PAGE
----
March 9, 2011 by Tracey S. Rosenberg
Fellow New Writers Awardee (a year ahead of me) Kirsty Logan asked today: ‘What are your favourite unusual story inspirations? Mine are the random button on Wikipedia, misheard song lyrics, and restrictive submission guidelines.’
I hear her on the misheard song lyrics (er…). I thought the start of Lady Gaga’s ‘Just Dance’ was ‘red rhyme’ even though I was pretty sure it wasn’t (and a quick check shows me I’m right, though I don’t know what ‘RedOne’ means, which is supposedly what she’s really saying).
The thing is, I can’t state with any certainly why I started writing The Girl in the Bunker. I vaguely knew about the Third Reich’s dismal end in a Berlin bunker and how the Goebbels children fit into that, but I hadn’t done any particular research. Not even to the extent of watching Downfall. (And I still haven’t seen it, because I didn’t want to see or read any other fictionalised versions of the bunker story until my book was beyond editing. Oh, okay, I’ve seen a few of the Hitler-has-a-hissyfit parodies on YouTube.)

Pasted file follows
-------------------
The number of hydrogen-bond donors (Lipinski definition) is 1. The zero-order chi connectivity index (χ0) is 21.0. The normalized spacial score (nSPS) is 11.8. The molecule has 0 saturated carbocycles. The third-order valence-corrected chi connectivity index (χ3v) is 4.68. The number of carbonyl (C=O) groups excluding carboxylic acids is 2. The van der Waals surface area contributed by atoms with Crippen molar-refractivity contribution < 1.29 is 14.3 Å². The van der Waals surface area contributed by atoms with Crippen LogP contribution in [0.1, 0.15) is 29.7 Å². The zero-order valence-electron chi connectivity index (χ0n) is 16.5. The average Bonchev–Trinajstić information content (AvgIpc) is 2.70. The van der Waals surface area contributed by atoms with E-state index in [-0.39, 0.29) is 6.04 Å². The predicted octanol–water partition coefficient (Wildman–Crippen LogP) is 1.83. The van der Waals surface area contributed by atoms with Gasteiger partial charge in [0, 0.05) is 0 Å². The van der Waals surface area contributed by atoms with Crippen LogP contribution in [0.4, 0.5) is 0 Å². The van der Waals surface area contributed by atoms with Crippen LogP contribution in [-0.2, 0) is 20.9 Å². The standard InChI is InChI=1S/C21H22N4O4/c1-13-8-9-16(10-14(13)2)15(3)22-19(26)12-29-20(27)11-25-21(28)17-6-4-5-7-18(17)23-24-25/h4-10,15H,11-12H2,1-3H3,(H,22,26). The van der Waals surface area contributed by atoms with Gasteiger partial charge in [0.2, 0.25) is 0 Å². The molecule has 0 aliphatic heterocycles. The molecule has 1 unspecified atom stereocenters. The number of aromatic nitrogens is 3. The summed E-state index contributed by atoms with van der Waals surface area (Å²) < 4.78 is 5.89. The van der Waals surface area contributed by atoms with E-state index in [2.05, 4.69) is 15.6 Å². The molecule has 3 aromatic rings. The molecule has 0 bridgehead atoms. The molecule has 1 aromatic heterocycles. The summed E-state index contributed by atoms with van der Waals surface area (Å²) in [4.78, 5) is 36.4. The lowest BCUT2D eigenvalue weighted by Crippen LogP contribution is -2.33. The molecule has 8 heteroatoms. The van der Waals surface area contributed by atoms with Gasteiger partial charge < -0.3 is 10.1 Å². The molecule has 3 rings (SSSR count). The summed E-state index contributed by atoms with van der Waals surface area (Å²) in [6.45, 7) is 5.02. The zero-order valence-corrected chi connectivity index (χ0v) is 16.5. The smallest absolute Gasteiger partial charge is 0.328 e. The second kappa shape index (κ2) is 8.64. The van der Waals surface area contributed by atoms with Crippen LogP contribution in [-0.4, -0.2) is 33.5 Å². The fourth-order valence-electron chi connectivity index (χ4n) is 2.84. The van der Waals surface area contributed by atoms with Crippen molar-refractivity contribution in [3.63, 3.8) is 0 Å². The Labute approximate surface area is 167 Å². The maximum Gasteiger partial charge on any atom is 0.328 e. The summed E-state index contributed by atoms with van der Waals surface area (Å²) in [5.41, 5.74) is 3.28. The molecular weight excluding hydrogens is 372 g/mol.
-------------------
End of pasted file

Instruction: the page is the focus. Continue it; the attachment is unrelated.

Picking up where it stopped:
I’m sure I’ll come up with some legitimate excuse for the sake of sound bites, but honestly, no idea. The month before I began writing, I was wandering around Bruges, thinking of writing a WWII novel, but I assumed I’d write it from the perspective of Jews or the resistance.
But to answer Kirsty’s question: my all-time favorite inspiration was when I had just started a new job, and one of my tasks was to empty the recycling bin in the office. I did this, and because I try to be a tidy employee (especially in my first week), I lifted the plastic bag out of the cardboard box to check whether any bits of paper had slipped down. I found three scraps of paper which turned out to be part of a larger piece; they all fit together (especially after I taped them…), and I ended up writing a poem called ‘Bait’, which is in press with Northwords Now.
Next up: a poem titled ‘Red Rhyme’.